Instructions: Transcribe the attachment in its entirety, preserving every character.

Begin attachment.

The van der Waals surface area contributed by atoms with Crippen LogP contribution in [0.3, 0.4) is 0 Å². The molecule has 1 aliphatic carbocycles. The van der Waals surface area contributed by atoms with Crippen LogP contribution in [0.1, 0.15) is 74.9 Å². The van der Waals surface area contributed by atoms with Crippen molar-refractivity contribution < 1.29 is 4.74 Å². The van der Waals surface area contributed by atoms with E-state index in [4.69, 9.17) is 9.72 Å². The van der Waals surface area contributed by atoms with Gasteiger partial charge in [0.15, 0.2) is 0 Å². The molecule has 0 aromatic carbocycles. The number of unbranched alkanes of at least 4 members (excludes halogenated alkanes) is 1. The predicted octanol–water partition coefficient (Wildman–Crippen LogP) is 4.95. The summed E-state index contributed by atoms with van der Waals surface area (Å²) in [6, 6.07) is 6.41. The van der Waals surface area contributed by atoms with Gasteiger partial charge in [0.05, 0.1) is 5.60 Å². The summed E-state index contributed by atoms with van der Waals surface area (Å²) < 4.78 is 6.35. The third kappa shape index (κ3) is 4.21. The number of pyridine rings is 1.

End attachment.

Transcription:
The van der Waals surface area contributed by atoms with Crippen LogP contribution in [0.3, 0.4) is 0 Å². The molecule has 1 aliphatic carbocycles. The van der Waals surface area contributed by atoms with Crippen LogP contribution in [0.1, 0.15) is 74.9 Å². The van der Waals surface area contributed by atoms with Crippen molar-refractivity contribution < 1.29 is 4.74 Å². The van der Waals surface area contributed by atoms with E-state index in [4.69, 9.17) is 9.72 Å². The van der Waals surface area contributed by atoms with Gasteiger partial charge in [0.15, 0.2) is 0 Å². The molecule has 0 aromatic carbocycles. The number of unbranched alkanes of at least 4 members (excludes halogenated alkanes) is 1. The predicted octanol–water partition coefficient (Wildman–Crippen LogP) is 4.95. The summed E-state index contributed by atoms with van der Waals surface area (Å²) in [6, 6.07) is 6.41. The van der Waals surface area contributed by atoms with Gasteiger partial charge in [0.05, 0.1) is 5.60 Å². The summed E-state index contributed by atoms with van der Waals surface area (Å²) < 4.78 is 6.35. The third kappa shape index (κ3) is 4.21. The number of pyridine rings is 1.